Earlier in the narrative, Peter, James, and John play a particular role in scenes concerning the passion. Peter has denied Jesus’ prediction about the passion (8:31–33), a denial followed by Jesus’ teaching on discipleship as taking up one’s cross (8:34–38). On the way to the Mount of Olives, Peter again denies another prediction by insisting that he will never desert Jesus, even if the others do (14:29), prompting Jesus to reply that Peter will deny him three times that very night. James and John have requested the highest places of honor when Jesus comes into his kingdom (10:37). Jesus’ warning that they will indeed “share the cup” that he is about to drink (10:39) again evokes an image of suffering. When the rest of the disciples become indignant, Jesus reminds them that the Son of Man came as a suffering servant to give his life as ransom “for many” (10:45; in the eucharistic formula, Jesus announces that his blood is poured out “for many”). Now, by being brought close enough to witness how Jesus prays, the three disciples have the opportunity to participate in Jesus’ “cup.” Instead, despite their earlier boasting, they fall asleep and fail to watch with Jesus—not just once, but three times (vv. 37, 40, 41). This scene is a stunning portrayal of the failure of Jesus’ most prominent disciples to understand his suffering and glory.
After praying, Jesus finds the disciples sleeping. He rebukes Peter for not being strong enough to stay awake even for an hour (v. 37). Peter’s boast that he would even die with Jesus (v. 31) suddenly seems very distant. Jesus commands all three disciples (v. 38 uses the plural “you”) to pray lest they enter into the “the test” (peirasmos), recalling the account of Jesus’ testing by Satan (1:13), which used the corresponding verb. The exhortation also parallels the final petition of the Lord’s Prayer (Matt 6:13; Luke 11:4).612 Hebrews 5:7–10 indicates that there was an early Christian tradition of Jesus’ struggle to accept the Father’s will. But, they do not pray.
Earlier in the narrative, Jesus’ disciples were unable to cast out a demon, which required prayer (9:29). Now they again fail to pray. Jesus goes to pray for the third time without waking the disciples (vv. 39–40), rousing them from sleep only when the betrayer arrives. Their separation from Jesus is evident when they have nothing to say in reply to him (vv. 41–42). Jesus announces the hour of the passion, “The hour has come. Behold, the Son of Man is to be handed over to sinners.” (14:41).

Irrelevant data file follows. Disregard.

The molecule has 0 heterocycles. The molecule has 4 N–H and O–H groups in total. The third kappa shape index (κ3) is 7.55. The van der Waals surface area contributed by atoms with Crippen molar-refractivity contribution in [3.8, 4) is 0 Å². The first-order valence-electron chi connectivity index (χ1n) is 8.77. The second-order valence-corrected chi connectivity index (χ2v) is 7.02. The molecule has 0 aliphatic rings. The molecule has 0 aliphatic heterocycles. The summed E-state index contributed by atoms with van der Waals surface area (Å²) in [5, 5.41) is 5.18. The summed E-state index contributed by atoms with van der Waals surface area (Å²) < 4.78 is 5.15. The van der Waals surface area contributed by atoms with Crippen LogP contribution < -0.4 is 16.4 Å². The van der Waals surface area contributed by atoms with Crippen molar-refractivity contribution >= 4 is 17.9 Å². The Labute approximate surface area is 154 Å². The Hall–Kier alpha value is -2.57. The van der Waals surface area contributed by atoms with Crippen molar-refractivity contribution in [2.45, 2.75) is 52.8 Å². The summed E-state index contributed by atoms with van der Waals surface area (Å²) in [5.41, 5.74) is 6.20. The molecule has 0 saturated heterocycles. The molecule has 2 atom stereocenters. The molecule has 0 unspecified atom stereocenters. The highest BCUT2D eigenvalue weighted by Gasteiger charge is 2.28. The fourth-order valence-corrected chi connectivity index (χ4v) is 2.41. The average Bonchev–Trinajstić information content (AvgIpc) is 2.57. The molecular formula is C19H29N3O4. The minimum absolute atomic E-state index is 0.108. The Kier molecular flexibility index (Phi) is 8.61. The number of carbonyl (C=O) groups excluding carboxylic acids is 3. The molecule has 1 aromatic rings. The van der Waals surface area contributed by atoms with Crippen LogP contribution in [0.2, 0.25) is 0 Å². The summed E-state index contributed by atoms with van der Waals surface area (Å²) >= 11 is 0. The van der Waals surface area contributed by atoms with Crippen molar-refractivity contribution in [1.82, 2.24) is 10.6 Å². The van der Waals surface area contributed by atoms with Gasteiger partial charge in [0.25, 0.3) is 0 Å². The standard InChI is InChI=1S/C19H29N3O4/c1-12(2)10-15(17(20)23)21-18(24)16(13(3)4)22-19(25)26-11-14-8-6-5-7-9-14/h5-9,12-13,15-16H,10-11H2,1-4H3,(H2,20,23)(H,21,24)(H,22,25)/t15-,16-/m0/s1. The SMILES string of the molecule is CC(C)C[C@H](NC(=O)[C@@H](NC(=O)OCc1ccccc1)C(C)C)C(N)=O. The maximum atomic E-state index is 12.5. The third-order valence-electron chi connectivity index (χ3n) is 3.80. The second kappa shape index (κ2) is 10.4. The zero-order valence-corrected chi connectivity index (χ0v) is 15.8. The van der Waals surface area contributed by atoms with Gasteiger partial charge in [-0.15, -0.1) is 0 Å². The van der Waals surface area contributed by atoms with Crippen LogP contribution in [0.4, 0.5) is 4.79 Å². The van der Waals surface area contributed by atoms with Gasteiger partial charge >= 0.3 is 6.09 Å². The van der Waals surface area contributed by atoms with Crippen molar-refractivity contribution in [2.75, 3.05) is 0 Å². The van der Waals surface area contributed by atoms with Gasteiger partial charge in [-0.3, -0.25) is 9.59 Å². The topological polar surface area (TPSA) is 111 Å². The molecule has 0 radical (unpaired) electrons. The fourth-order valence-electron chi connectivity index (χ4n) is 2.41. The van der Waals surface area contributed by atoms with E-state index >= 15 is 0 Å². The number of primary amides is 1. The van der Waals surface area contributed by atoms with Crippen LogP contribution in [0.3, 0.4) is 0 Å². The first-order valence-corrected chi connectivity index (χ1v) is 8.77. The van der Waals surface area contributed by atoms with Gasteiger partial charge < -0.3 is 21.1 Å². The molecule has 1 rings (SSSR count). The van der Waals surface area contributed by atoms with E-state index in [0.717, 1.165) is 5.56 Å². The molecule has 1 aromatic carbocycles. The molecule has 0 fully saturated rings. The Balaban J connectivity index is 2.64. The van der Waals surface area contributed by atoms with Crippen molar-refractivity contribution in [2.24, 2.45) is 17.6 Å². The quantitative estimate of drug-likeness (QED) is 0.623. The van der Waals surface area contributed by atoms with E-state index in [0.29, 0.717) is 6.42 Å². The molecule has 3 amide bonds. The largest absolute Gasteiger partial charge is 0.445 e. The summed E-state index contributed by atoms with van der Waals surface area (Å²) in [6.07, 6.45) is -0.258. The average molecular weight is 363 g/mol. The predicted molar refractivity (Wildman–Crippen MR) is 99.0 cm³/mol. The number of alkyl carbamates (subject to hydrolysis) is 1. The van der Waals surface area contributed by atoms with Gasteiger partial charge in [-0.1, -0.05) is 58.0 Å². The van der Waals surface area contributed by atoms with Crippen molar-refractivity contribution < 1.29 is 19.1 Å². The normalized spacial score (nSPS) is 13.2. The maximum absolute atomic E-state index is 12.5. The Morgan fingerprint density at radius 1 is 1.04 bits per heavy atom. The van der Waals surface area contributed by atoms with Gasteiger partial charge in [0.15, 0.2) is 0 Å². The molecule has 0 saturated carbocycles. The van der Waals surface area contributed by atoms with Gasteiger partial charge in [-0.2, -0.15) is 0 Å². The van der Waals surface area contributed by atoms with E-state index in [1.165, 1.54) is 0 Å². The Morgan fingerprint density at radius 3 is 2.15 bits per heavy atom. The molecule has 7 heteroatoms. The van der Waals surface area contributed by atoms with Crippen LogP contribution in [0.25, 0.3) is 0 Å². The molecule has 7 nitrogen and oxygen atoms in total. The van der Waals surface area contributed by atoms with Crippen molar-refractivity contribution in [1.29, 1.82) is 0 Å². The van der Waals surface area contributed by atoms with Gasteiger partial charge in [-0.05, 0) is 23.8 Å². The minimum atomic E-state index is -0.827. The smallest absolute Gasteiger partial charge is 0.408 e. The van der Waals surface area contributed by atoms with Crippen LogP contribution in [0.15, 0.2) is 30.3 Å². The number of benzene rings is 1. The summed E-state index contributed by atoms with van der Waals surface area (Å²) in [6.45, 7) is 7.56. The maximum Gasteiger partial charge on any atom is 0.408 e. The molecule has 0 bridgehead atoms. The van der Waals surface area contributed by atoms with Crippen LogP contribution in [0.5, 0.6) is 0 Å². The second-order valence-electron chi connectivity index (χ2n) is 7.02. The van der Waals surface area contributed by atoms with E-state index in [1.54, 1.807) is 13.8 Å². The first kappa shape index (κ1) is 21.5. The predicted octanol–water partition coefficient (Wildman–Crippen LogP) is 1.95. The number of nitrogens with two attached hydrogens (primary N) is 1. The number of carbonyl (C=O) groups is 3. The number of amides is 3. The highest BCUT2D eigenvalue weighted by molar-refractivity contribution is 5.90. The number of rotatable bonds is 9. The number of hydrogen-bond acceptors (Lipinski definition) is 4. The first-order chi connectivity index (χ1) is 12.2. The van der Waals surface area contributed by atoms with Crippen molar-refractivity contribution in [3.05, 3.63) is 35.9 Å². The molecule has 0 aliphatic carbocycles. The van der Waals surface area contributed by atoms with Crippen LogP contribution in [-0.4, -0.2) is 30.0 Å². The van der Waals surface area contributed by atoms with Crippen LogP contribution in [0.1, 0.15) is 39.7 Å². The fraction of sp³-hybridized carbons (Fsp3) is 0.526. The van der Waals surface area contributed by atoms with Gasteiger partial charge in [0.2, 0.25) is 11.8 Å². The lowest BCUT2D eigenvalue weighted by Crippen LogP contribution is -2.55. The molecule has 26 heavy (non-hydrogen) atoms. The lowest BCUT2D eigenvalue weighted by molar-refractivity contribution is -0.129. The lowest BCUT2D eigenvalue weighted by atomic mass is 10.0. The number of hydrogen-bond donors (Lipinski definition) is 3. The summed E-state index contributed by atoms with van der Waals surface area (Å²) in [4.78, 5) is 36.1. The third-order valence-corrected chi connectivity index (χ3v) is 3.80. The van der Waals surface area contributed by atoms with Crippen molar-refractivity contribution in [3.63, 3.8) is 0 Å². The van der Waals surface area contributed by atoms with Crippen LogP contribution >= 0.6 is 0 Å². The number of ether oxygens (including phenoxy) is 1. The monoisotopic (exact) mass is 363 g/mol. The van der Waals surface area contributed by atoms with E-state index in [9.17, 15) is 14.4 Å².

Mark 14:34 my soul: estin psychē can be translated as “I am” or “My soul.” In the Septuagint (LXX; Greek translation of the Hebrew Scriptures) psychē is usually the translation of the Hebrew nep̱eš. It is the nep̱eš makes a person into a breathing and thus living being and “signifies that which is vital in man in the broadest sense” (Von Rad, Theology I, 153). It is simultaneously vital power and life, the person himself or herself, capable of feeling and emotion.
Mark 14:36 Abba, Father: an Aramaic term, here also translated by Mark, Jesus’ special way of addressing God with filial intimacy. The word abba seems not to have been used in earlier or contemporaneous Jewish sources to address God without some qualifier. Cf. Rom 8:15; Gal 4:6 for other occurrences of the Aramaic word in the Greek New Testament.
this cup: The reference to “this cup,” which in the light of 10:38 implies the spectre of death and of God’s judgment that Jesus takes from the Father’s hand in fulfilment of his mission. The thought that the cup could be removed may have come from Isa. 51:17–23 where God, in a proclamation of salvation, summons Jerusalem to arouse from its drunken stupor and to recognize that “the cup of staggering” has been taken away. Yet Scripture also speaks of those who “did not deserve to drink the cup [but] must drink it” (Jer. 49:12). The tension between these alternate expressions of grace and judgment, respectively, seems to be reflected in Jesus’ prayer with its confession of God’s ability (“all things are possible to you”; cf. 10:27) and the firm resolve to submit to God’s sovereign will. The metaphor of the cup indicates that Jesus saw himself confronted, not by a cruel destiny, but by the judgment of God. [William Lane – 517]
What I will…what you will: Some other translations substitute “want” for the NAB’s “will.” The Greek thelō supports both translations. Note the complete obedient surrender of the human will of Jesus to the divine will of the Father; cf. Jn 4:34; 8:29; Rom 5:19; Phil 2:8; Heb 5:8.
Mark 14:38 the spirit is willing but the flesh is weak: the spirit is drawn to what is good yet found in conflict with the flesh, inclined to sin; cf. Ps 51:5, 10. Everyone is faced with this struggle, the full force of which Jesus accepted on our behalf and, through his bitter passion and death, achieved the victory.
- Robert Balz Horst and Gerhard Schenider, “psychē’ in Exegetical Dictionary of the New Testament, 3:501
- William L. Lane, The Gospel of Mark in The New International Commentary on the New Testament (Grand Rapids, MI: Wm. B. Eerdmans Publishing Co., 1974)
- Philip Van Linden, C.M., “Mark” in The Collegeville Bible Commentary, ed. Dianne Bergant and Robert J. Karris (Collegeville, Minn.: Liturgical Press, 1989) 932
- Pheme Perkins, The Gospel of Mark, vol. 8 of The New Interpreter’s Bible (Nashville, TN: Abington Press,1994) 8: 707-8
- The New American Bible available on-line at http://www.usccb.org/bible
Art Reference: “Agony in the Garden” by El Greco
Toledo Museum of Art, Toledo, Ohio